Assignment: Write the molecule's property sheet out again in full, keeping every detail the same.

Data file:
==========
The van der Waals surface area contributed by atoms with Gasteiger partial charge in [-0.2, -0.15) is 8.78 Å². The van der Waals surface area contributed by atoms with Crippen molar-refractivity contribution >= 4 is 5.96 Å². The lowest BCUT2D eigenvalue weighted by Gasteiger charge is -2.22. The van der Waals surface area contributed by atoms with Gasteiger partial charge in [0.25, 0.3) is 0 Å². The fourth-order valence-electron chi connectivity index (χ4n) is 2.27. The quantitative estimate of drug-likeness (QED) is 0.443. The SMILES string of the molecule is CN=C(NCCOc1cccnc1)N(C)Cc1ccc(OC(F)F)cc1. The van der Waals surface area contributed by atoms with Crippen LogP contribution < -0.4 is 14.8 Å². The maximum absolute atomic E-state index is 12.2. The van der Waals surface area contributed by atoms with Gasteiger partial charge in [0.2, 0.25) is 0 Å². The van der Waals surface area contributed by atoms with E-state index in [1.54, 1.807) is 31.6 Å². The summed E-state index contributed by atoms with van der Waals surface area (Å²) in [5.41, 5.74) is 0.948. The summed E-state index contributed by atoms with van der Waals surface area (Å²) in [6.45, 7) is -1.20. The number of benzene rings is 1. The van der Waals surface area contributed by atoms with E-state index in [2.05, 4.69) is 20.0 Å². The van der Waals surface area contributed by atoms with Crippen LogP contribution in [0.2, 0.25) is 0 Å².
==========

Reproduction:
The van der Waals surface area contributed by atoms with Gasteiger partial charge in [-0.2, -0.15) is 8.78 Å². The van der Waals surface area contributed by atoms with Crippen molar-refractivity contribution >= 4 is 5.96 Å². The lowest BCUT2D eigenvalue weighted by Gasteiger charge is -2.22. The van der Waals surface area contributed by atoms with Gasteiger partial charge in [0.25, 0.3) is 0 Å². The fourth-order valence-electron chi connectivity index (χ4n) is 2.27. The quantitative estimate of drug-likeness (QED) is 0.443. The SMILES string of the molecule is CN=C(NCCOc1cccnc1)N(C)Cc1ccc(OC(F)F)cc1. The van der Waals surface area contributed by atoms with Crippen LogP contribution < -0.4 is 14.8 Å². The maximum absolute atomic E-state index is 12.2. The van der Waals surface area contributed by atoms with Gasteiger partial charge in [0.2, 0.25) is 0 Å². The van der Waals surface area contributed by atoms with E-state index in [1.54, 1.807) is 31.6 Å². The summed E-state index contributed by atoms with van der Waals surface area (Å²) in [5.41, 5.74) is 0.948. The summed E-state index contributed by atoms with van der Waals surface area (Å²) in [6.45, 7) is -1.20. The number of benzene rings is 1. The van der Waals surface area contributed by atoms with E-state index in [2.05, 4.69) is 20.0 Å². The van der Waals surface area contributed by atoms with Crippen LogP contribution in [0.2, 0.25) is 0 Å².